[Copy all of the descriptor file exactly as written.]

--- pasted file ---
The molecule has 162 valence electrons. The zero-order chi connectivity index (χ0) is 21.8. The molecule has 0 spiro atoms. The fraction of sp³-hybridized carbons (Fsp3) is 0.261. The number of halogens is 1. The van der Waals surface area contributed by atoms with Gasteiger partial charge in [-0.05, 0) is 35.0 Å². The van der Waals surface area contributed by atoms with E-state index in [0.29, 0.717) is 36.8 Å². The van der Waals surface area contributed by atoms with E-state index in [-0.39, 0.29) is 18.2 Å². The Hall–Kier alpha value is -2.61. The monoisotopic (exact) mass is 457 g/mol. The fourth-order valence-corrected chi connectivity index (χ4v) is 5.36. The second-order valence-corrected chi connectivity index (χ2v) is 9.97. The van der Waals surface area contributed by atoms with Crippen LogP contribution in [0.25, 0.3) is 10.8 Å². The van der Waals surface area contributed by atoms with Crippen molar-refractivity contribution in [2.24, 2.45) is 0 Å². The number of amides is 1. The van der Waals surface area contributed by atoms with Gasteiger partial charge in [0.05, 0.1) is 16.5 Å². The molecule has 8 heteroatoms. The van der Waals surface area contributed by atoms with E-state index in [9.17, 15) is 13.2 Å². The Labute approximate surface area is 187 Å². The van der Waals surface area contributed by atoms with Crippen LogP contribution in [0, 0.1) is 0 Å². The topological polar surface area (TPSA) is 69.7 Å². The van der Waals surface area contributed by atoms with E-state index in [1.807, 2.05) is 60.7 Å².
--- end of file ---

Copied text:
The molecule has 162 valence electrons. The zero-order chi connectivity index (χ0) is 21.8. The molecule has 0 spiro atoms. The fraction of sp³-hybridized carbons (Fsp3) is 0.261. The number of halogens is 1. The van der Waals surface area contributed by atoms with Gasteiger partial charge in [-0.05, 0) is 35.0 Å². The van der Waals surface area contributed by atoms with E-state index in [0.29, 0.717) is 36.8 Å². The van der Waals surface area contributed by atoms with E-state index in [-0.39, 0.29) is 18.2 Å². The Hall–Kier alpha value is -2.61. The monoisotopic (exact) mass is 457 g/mol. The fourth-order valence-corrected chi connectivity index (χ4v) is 5.36. The second-order valence-corrected chi connectivity index (χ2v) is 9.97. The van der Waals surface area contributed by atoms with Crippen LogP contribution in [0.25, 0.3) is 10.8 Å². The van der Waals surface area contributed by atoms with Crippen molar-refractivity contribution in [2.24, 2.45) is 0 Å². The number of amides is 1. The van der Waals surface area contributed by atoms with Gasteiger partial charge in [0.05, 0.1) is 16.5 Å². The molecule has 8 heteroatoms. The van der Waals surface area contributed by atoms with E-state index in [9.17, 15) is 13.2 Å². The Labute approximate surface area is 187 Å². The van der Waals surface area contributed by atoms with Crippen LogP contribution in [0, 0.1) is 0 Å². The topological polar surface area (TPSA) is 69.7 Å². The van der Waals surface area contributed by atoms with E-state index in [1.807, 2.05) is 60.7 Å².